Australian Music ROCKS

Written by on 8 December 2020

We’ve recently been celebrating the broadcast of the 100 most radio-active songs across the Atomic radio network this year. From Coonamble to Geelong, we broadcast an epic torrent of Australian music for 52 weeks in the year. At this time however there has been a timid pause amongst the music community. Where will Australian music go from here? For many of us in the front row seats, we simply don’t want music to return to just the way it was.

Aussie band Micro Cuts playing to a sell-out live audience Post-Covid, at Beer Deluxe in Albury. Photo credit: Chris Lambert

Off the back of a euphoric return to bars and clubs, independent Australian music has played a startling presence at the centre stage of the recovery of live events. In the first strides off the starting line, independent musicians have been significantly outpacing their pre-Covid pulling power. There are other reasons why we think that post-Covid shows should thrive more so than before.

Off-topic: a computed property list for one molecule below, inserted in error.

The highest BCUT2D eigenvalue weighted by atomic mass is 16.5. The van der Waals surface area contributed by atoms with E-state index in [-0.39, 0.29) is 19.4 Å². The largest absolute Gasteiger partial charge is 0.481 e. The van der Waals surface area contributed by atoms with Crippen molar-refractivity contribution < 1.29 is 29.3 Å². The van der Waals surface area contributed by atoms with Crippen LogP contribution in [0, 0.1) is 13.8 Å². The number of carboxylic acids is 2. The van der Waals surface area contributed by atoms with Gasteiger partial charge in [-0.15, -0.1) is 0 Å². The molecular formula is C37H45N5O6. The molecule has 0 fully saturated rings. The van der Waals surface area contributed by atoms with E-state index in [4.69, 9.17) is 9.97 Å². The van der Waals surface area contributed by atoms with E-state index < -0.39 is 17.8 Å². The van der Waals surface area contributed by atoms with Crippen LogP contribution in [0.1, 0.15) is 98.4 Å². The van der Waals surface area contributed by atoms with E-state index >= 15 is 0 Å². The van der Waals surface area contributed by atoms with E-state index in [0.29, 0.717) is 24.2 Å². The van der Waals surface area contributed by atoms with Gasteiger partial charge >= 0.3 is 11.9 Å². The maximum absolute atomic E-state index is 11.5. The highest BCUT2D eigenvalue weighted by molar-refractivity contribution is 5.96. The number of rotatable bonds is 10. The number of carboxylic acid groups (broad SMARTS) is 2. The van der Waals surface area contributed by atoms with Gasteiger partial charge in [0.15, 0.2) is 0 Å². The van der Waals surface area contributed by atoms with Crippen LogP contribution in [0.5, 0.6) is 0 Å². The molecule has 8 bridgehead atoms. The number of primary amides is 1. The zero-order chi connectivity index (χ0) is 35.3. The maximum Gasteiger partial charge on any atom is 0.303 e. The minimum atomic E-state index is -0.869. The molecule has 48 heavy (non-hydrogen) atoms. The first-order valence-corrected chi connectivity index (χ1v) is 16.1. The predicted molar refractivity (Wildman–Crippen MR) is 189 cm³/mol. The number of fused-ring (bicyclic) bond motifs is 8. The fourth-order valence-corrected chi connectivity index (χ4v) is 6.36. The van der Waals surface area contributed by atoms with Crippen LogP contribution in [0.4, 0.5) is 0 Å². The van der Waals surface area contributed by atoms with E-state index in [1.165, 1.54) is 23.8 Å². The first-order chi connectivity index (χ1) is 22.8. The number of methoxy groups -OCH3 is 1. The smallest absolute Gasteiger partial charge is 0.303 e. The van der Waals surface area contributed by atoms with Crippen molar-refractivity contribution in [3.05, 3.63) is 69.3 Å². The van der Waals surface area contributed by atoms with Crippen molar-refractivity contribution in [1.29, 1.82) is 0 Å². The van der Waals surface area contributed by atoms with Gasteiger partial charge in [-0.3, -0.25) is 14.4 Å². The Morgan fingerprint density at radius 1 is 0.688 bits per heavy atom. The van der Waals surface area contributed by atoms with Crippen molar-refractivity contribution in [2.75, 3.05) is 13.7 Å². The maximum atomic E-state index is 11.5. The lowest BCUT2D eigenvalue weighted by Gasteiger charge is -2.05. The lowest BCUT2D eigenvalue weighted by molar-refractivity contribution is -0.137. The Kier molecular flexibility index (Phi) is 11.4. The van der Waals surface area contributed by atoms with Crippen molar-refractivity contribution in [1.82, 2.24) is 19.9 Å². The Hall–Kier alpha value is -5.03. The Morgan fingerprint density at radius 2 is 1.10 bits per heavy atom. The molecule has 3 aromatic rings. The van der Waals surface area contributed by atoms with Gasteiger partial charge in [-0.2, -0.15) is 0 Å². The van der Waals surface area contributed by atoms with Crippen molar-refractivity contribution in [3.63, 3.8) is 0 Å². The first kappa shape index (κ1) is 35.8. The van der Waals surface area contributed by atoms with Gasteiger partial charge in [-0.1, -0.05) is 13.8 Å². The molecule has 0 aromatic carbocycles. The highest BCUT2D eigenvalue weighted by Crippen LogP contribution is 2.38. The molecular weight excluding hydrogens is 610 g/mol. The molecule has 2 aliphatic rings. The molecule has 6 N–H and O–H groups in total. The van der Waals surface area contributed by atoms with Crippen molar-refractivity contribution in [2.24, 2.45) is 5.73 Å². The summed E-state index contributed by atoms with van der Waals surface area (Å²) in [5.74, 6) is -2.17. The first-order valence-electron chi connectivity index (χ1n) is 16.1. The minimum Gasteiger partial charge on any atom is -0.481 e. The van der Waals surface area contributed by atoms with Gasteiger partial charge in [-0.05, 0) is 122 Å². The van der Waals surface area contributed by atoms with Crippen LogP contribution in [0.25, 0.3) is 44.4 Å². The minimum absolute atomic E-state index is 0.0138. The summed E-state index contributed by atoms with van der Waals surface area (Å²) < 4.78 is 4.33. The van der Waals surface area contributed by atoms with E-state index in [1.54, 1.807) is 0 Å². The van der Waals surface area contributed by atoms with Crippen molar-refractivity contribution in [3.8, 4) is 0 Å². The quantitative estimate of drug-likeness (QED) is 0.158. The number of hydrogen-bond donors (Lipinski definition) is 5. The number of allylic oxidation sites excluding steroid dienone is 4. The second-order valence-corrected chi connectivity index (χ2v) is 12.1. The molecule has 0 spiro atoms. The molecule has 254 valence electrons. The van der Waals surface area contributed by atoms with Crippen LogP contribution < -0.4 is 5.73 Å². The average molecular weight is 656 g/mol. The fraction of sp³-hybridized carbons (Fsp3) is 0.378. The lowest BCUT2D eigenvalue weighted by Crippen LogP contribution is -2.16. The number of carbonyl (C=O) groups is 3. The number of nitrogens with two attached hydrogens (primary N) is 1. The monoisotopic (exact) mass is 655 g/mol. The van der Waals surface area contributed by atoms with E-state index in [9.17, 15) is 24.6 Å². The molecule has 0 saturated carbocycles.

At this time, after a lengthy lockdown period, the people want to get out and celebrate with their friends. However, in tight economic times like these ones, independent live shows can often be experienced for a fraction of the cost of attending a mainstream artist concert, leveraging label and marketing power. Until festivals return (and they will not return nearly as swiftly as independent musicians can string together socially distanced and safe pub shows), the choice is simple. Right now independent musicians can fulfil pressing social and economic needs.

When it comes to socialising, why not prefer that a cosy community-orientated vibe with independent artists ripping-up the show playing to a crowd of locals? It’s a better vibe altogether.

So, where do we see ourselves heading after our November broadcast of one hundred successful songs? Simple, we see ourselves supporting and reporting on a massive recovery of independent music in regional and rural Australia. We’ll be pushing for sustained independent regional and rural artists to front this recovery all the way.

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